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123 Microsoft Excel™ spreadsheet (Microsoft Corporation, Redmond, USA), and pre-processed 124 (17). Any identified abnormalities such as incorrectly entered time format data (reporting in

125 hours instead of minutes), or inconsistencies in recording a zero or leaving blank in entries

126 were rectified. Players were coded with an assigned identification number to de-identify the

127 data; and then level coded based on highest squad selection, State Academy (1) or TAC Cup

128 level (2). Cleaned data were organized to show all measures across a single row for each 129 player on each day of data entry provided, and weekly averages calculated. This resulted in 130 726 individual weekly load profiles for analysis.
D 131

E 132 Statistical Analysis

133 Descriptive data are presented as mean ± standard deviation (SD). The effect size (ES) for

T 134 each measure for between group distances was calculated using Cohen’s d statistic on a

135 customised Microsoft Excel™ spreadsheet, indicating a small or trivial (d = 0 - .2), moderate
P 136 (d = .2 - .5), large (d = .5 - .8), and very large (d > .8) effect (3). The confidence interval (CI)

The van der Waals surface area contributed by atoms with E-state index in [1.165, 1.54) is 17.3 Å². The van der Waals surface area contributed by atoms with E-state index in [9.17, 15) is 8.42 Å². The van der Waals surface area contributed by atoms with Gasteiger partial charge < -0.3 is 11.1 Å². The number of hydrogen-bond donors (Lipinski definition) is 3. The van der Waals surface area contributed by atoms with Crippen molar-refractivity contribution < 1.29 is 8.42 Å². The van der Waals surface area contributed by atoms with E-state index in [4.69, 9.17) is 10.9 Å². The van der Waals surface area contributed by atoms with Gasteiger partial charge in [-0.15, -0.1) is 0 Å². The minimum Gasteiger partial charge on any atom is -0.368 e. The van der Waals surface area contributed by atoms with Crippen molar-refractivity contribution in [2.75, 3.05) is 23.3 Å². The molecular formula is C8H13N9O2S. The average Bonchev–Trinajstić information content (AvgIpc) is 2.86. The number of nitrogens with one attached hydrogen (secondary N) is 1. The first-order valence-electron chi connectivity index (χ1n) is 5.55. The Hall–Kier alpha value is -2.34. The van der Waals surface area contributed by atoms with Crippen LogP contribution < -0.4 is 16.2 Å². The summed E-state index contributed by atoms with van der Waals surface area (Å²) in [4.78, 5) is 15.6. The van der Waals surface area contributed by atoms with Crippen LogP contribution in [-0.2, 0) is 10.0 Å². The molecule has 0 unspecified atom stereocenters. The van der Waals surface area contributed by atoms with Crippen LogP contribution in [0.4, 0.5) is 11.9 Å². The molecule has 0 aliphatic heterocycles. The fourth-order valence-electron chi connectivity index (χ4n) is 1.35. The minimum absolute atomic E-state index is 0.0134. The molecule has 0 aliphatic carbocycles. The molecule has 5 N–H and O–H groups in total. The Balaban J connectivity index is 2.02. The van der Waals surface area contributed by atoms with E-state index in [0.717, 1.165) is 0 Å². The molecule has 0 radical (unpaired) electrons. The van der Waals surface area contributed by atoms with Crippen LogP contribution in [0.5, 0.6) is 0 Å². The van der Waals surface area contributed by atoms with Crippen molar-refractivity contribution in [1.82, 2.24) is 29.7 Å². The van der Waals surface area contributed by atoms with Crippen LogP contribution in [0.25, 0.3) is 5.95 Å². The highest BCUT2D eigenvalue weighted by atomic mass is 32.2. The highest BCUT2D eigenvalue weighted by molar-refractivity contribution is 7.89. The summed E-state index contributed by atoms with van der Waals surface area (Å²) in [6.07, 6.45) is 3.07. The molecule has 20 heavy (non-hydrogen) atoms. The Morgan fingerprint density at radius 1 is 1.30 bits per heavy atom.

E 137 was expressed as 90% representing the uncertainty in each effect and as probability that the
138 true effect was considerably positive or negative (14).

C 139

In addition to quantifying the differences between the two groups, a supervised

140 learning model was developed to provide a classification prediction for State Academy

C 141 selected and non-selected participants based on TL parameters. Given the uneven group

142 numbers, multiple blank events for some categories as well as ‘zeroes’ recorded in some

A 143 weeks, a number of data transformation techniques were attempted in order to normalise the

144 data. All of these were unsuccessful however, meaning that a non-parametric, machine

145 learning approach was implemented. Specifically, using the ‘RWeka’ package in R (R 146 Computing Environment) (15, 23). A J48 decision tree modelled each of the weekly load

147 profiles included in the dataset to classify player selection level in relation to TL measures.

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148 All eight load parameters were included in the model, whilst a confidence value of 0.25 was 149 set and a minimum support of 10 instances required in order for a node to split. Model 150 performance was reported as classification accuracy of both groups and compared to the null 151 model.


153 RESULTS 154 The breakdown of weekly training duration types indicated that the majority of training for 155 this cohort was AF based sessions followed by strength training (Table 1); which is also
D 156 reflected in weekly sRPE TL (Table 1).

E 158

**Table 1 near here**

T 159

**Table 2 near here**


P 161

State Academy selected players in comparison to TAC Cup players had higher